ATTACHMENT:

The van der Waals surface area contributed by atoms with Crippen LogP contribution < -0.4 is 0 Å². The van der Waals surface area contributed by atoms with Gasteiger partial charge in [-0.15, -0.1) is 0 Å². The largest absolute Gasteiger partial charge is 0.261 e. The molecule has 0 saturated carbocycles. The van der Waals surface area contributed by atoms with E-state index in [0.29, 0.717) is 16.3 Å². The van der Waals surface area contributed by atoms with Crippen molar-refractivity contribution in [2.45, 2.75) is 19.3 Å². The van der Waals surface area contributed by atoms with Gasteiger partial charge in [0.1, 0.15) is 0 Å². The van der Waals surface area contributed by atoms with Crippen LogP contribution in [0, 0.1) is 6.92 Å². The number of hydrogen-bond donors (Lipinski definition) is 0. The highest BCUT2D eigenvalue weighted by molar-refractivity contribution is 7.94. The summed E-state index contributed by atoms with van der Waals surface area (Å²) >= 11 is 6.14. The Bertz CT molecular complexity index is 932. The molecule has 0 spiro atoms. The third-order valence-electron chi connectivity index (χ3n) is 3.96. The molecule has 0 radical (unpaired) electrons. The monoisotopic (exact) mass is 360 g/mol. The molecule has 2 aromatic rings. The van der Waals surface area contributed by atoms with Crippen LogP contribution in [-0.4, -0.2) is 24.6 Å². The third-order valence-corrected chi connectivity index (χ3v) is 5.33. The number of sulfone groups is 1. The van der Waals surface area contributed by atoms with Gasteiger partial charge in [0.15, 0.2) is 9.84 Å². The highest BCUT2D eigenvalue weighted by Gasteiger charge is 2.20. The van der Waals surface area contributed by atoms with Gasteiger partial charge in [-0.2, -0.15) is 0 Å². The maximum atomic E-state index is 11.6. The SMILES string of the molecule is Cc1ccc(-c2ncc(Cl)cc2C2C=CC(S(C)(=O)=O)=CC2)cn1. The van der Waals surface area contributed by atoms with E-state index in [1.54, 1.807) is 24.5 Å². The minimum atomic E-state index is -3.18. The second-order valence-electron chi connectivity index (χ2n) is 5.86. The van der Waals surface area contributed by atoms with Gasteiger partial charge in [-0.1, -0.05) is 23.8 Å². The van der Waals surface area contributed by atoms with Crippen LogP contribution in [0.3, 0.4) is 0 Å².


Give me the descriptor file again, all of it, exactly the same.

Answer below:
The van der Waals surface area contributed by atoms with Crippen LogP contribution < -0.4 is 0 Å². The van der Waals surface area contributed by atoms with Gasteiger partial charge in [-0.15, -0.1) is 0 Å². The largest absolute Gasteiger partial charge is 0.261 e. The molecule has 0 saturated carbocycles. The van der Waals surface area contributed by atoms with E-state index in [0.29, 0.717) is 16.3 Å². The van der Waals surface area contributed by atoms with Crippen molar-refractivity contribution in [2.45, 2.75) is 19.3 Å². The van der Waals surface area contributed by atoms with Gasteiger partial charge in [0.1, 0.15) is 0 Å². The van der Waals surface area contributed by atoms with Crippen LogP contribution in [0, 0.1) is 6.92 Å². The number of hydrogen-bond donors (Lipinski definition) is 0. The highest BCUT2D eigenvalue weighted by molar-refractivity contribution is 7.94. The summed E-state index contributed by atoms with van der Waals surface area (Å²) >= 11 is 6.14. The Bertz CT molecular complexity index is 932. The molecule has 0 spiro atoms. The third-order valence-electron chi connectivity index (χ3n) is 3.96. The molecule has 0 radical (unpaired) electrons. The monoisotopic (exact) mass is 360 g/mol. The molecule has 2 aromatic rings. The van der Waals surface area contributed by atoms with Crippen LogP contribution in [-0.4, -0.2) is 24.6 Å². The third-order valence-corrected chi connectivity index (χ3v) is 5.33. The number of sulfone groups is 1. The van der Waals surface area contributed by atoms with Gasteiger partial charge in [0.15, 0.2) is 9.84 Å². The highest BCUT2D eigenvalue weighted by Gasteiger charge is 2.20. The van der Waals surface area contributed by atoms with Gasteiger partial charge in [-0.2, -0.15) is 0 Å². The maximum atomic E-state index is 11.6. The SMILES string of the molecule is Cc1ccc(-c2ncc(Cl)cc2C2C=CC(S(C)(=O)=O)=CC2)cn1. The van der Waals surface area contributed by atoms with E-state index in [1.54, 1.807) is 24.5 Å². The minimum atomic E-state index is -3.18. The second-order valence-electron chi connectivity index (χ2n) is 5.86. The van der Waals surface area contributed by atoms with Gasteiger partial charge in [-0.1, -0.05) is 23.8 Å². The van der Waals surface area contributed by atoms with Crippen LogP contribution in [0.3, 0.4) is 0 Å².